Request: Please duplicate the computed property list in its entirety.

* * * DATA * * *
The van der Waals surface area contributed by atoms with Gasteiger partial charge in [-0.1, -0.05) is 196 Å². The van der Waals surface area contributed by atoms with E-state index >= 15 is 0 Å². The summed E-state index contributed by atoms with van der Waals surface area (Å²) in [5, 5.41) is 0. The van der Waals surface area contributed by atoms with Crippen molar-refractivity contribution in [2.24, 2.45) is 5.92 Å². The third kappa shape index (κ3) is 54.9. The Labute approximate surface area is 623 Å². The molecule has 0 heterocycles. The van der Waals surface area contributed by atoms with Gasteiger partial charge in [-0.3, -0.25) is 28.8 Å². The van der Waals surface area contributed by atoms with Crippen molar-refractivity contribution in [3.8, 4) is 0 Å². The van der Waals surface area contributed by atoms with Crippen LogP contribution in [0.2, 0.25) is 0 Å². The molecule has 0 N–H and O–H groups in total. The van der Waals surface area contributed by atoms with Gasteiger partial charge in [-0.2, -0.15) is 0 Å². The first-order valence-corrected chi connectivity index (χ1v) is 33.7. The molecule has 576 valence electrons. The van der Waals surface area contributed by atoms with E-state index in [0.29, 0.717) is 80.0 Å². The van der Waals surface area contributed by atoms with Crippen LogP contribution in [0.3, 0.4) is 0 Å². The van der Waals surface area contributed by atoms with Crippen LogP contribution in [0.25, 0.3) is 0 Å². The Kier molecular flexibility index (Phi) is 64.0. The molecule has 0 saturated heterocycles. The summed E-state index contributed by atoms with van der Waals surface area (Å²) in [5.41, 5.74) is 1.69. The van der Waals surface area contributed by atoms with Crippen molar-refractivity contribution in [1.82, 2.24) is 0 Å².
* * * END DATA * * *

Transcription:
The van der Waals surface area contributed by atoms with Gasteiger partial charge in [-0.1, -0.05) is 196 Å². The van der Waals surface area contributed by atoms with E-state index >= 15 is 0 Å². The summed E-state index contributed by atoms with van der Waals surface area (Å²) in [5, 5.41) is 0. The van der Waals surface area contributed by atoms with Crippen molar-refractivity contribution in [2.24, 2.45) is 5.92 Å². The third kappa shape index (κ3) is 54.9. The Labute approximate surface area is 623 Å². The molecule has 0 heterocycles. The van der Waals surface area contributed by atoms with Gasteiger partial charge in [-0.3, -0.25) is 28.8 Å². The van der Waals surface area contributed by atoms with Crippen molar-refractivity contribution in [3.8, 4) is 0 Å². The van der Waals surface area contributed by atoms with Crippen LogP contribution in [0.2, 0.25) is 0 Å². The molecule has 0 N–H and O–H groups in total. The van der Waals surface area contributed by atoms with Gasteiger partial charge in [-0.2, -0.15) is 0 Å². The first-order valence-corrected chi connectivity index (χ1v) is 33.7. The molecule has 576 valence electrons. The van der Waals surface area contributed by atoms with E-state index in [0.29, 0.717) is 80.0 Å². The van der Waals surface area contributed by atoms with Crippen LogP contribution in [0.3, 0.4) is 0 Å². The van der Waals surface area contributed by atoms with Crippen LogP contribution in [0.25, 0.3) is 0 Å². The Kier molecular flexibility index (Phi) is 64.0. The molecule has 0 saturated heterocycles. The summed E-state index contributed by atoms with van der Waals surface area (Å²) in [5.41, 5.74) is 1.69. The van der Waals surface area contributed by atoms with Crippen molar-refractivity contribution in [1.82, 2.24) is 0 Å².